THE SHOW I WISH I’D CREATED
Shakespeare is the greatest playwright in the English language because every character was three-dimensional. On TV, that was most true of The Wire, which juggled hundreds of characters expertly. And you knew all of them!
This Old House
Not that I’m not creating something, but what we do is very heady, and there’s something satisfying and tangible about a guy with a hammer who, at the end of the show, is looking at something he built.
More than 400 episodes, some perfect. And think of the back end: the toy sales!
The Deadliest Catch
Proves you can take the monotonous act of catching 80,000 identical crabs and turn it into riveting TV. Side note: Watching the exhausted captains guzzling coffee and chain-smoking, terrified they’ll miss their deadline and let everyone down? Closest thing to showrunning I’ve seen depicted on TV.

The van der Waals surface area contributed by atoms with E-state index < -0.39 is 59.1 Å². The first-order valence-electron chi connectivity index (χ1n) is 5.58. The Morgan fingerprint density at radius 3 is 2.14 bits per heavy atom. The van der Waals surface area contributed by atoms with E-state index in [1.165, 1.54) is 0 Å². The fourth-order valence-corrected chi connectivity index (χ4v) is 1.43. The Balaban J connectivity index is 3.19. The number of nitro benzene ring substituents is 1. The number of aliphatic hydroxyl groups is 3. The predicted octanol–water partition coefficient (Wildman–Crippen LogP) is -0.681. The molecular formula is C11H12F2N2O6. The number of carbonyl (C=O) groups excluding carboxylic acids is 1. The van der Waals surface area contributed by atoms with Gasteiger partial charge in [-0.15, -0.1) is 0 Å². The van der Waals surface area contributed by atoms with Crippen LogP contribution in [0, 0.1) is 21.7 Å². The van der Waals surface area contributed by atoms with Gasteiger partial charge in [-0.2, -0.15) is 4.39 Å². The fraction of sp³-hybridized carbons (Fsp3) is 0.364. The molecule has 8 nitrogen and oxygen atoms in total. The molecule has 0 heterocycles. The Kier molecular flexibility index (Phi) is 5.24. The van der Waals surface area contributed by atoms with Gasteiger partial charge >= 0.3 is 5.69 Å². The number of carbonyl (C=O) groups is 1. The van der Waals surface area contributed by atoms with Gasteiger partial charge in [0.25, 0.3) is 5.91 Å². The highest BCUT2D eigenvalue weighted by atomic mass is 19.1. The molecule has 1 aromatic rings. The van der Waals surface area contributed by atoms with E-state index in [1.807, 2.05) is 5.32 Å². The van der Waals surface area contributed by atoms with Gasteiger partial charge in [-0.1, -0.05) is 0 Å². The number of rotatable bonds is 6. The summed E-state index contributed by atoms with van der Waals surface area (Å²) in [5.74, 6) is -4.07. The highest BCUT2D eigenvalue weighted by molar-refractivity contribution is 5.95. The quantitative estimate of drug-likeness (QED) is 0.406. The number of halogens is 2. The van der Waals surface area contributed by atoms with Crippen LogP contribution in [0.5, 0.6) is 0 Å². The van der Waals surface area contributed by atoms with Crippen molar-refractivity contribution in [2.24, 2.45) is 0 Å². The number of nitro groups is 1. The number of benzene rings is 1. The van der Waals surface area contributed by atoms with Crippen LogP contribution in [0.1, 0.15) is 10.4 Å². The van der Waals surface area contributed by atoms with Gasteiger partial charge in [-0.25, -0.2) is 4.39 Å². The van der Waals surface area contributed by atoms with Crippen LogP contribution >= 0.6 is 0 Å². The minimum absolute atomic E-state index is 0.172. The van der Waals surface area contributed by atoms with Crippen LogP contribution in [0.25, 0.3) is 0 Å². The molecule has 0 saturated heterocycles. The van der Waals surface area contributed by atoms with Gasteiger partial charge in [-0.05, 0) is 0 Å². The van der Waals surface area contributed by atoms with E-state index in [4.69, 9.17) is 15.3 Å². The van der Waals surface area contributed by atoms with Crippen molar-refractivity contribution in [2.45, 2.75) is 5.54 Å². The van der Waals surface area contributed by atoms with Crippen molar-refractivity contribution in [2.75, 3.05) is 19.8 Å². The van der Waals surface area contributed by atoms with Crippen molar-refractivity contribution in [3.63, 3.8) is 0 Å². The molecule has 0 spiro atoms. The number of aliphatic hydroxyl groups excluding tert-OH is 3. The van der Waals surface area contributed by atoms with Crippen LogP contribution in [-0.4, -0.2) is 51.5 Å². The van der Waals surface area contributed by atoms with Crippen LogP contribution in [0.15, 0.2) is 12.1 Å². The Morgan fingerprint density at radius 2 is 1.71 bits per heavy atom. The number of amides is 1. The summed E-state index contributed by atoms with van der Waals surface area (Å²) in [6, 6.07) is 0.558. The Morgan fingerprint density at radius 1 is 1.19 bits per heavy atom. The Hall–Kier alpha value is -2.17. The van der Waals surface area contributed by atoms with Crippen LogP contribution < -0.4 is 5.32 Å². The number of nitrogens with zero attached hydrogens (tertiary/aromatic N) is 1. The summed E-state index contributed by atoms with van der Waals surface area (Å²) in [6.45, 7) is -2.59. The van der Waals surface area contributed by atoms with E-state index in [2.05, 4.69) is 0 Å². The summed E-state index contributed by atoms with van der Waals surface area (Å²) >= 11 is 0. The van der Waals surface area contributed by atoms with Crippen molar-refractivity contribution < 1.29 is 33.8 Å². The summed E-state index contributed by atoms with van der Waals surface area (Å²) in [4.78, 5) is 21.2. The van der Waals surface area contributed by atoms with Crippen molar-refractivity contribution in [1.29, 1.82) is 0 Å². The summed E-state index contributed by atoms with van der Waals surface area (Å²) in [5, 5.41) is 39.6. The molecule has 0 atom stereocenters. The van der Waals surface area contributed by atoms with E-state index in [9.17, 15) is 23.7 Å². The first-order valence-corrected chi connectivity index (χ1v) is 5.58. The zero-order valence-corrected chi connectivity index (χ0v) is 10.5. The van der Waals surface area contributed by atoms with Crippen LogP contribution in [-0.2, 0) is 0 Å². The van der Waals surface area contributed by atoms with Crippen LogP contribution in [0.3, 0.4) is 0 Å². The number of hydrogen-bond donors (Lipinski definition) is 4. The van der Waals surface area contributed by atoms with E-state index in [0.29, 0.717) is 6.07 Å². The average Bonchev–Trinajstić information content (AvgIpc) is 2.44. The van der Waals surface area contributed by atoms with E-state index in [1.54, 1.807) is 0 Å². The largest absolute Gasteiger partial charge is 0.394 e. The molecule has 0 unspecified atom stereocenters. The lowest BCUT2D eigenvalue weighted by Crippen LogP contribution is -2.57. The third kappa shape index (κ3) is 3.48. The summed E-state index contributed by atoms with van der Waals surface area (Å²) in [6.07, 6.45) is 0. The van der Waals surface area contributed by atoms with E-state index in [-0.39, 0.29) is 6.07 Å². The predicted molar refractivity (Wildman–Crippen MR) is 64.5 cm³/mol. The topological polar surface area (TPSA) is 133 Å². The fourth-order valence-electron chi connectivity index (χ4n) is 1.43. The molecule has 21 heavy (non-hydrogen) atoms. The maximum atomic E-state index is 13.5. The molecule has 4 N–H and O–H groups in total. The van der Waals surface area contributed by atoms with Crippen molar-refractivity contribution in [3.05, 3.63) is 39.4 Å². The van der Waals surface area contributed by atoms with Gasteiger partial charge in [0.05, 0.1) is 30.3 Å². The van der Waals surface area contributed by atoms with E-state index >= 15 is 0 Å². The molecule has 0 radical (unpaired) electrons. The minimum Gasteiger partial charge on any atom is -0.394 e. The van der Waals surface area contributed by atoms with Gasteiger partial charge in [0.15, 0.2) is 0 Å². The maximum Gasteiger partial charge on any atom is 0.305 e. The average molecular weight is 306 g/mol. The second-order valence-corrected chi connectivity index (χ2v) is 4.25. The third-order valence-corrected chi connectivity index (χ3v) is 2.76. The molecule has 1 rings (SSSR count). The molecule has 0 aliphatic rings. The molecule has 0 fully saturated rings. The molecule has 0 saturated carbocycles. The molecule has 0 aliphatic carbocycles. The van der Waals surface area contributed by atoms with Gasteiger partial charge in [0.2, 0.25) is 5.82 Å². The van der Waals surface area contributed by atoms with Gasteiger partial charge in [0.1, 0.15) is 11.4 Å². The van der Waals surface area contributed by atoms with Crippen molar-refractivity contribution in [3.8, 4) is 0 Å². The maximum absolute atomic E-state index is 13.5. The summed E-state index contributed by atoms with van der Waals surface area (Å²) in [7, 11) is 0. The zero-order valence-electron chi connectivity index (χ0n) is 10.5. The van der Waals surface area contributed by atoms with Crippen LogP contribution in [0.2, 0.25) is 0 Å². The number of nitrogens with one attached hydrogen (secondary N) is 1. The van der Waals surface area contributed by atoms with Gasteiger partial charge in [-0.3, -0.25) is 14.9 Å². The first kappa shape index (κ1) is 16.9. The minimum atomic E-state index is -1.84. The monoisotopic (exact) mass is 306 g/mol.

The inevitability to the moral slide of the lead character is extraordinary. Even Tony Soprano had to feel he was better than those he killed. Breaking Bad doesn’t have that moral superiority.
Saturday Night Live
Steady employment for decades, huge cultural impact, and you get to live in New York!
The Twilight Zone
Rod Serling was the first showrunner whose name the country at large actually knew.
But I would never have been the guy to make that show.
The way they brought in a character and devoted a whole episode to his or her backstory. There’s never been anything like it—other than Gilligan’s Island.